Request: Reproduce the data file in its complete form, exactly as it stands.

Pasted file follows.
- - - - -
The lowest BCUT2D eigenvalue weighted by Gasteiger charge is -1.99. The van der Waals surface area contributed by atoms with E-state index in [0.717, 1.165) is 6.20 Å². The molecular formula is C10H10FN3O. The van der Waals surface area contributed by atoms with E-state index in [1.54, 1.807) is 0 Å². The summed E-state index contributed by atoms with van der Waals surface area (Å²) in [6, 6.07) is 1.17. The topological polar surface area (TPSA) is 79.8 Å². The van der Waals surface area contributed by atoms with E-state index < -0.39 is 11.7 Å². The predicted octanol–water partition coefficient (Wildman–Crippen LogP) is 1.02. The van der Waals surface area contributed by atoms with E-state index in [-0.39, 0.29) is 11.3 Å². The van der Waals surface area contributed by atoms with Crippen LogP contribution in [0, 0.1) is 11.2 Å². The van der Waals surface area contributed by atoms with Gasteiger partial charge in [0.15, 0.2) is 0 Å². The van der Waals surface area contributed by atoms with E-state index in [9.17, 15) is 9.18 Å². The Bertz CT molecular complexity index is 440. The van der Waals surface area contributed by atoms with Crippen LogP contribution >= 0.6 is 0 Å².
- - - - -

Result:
The lowest BCUT2D eigenvalue weighted by Gasteiger charge is -1.99. The van der Waals surface area contributed by atoms with E-state index in [0.717, 1.165) is 6.20 Å². The molecular formula is C10H10FN3O. The van der Waals surface area contributed by atoms with E-state index in [1.54, 1.807) is 0 Å². The summed E-state index contributed by atoms with van der Waals surface area (Å²) in [6, 6.07) is 1.17. The topological polar surface area (TPSA) is 79.8 Å². The van der Waals surface area contributed by atoms with E-state index < -0.39 is 11.7 Å². The predicted octanol–water partition coefficient (Wildman–Crippen LogP) is 1.02. The van der Waals surface area contributed by atoms with E-state index in [-0.39, 0.29) is 11.3 Å². The van der Waals surface area contributed by atoms with Crippen LogP contribution in [0, 0.1) is 11.2 Å². The van der Waals surface area contributed by atoms with Gasteiger partial charge in [0.15, 0.2) is 0 Å². The van der Waals surface area contributed by atoms with E-state index in [9.17, 15) is 9.18 Å². The Bertz CT molecular complexity index is 440. The van der Waals surface area contributed by atoms with Crippen LogP contribution >= 0.6 is 0 Å².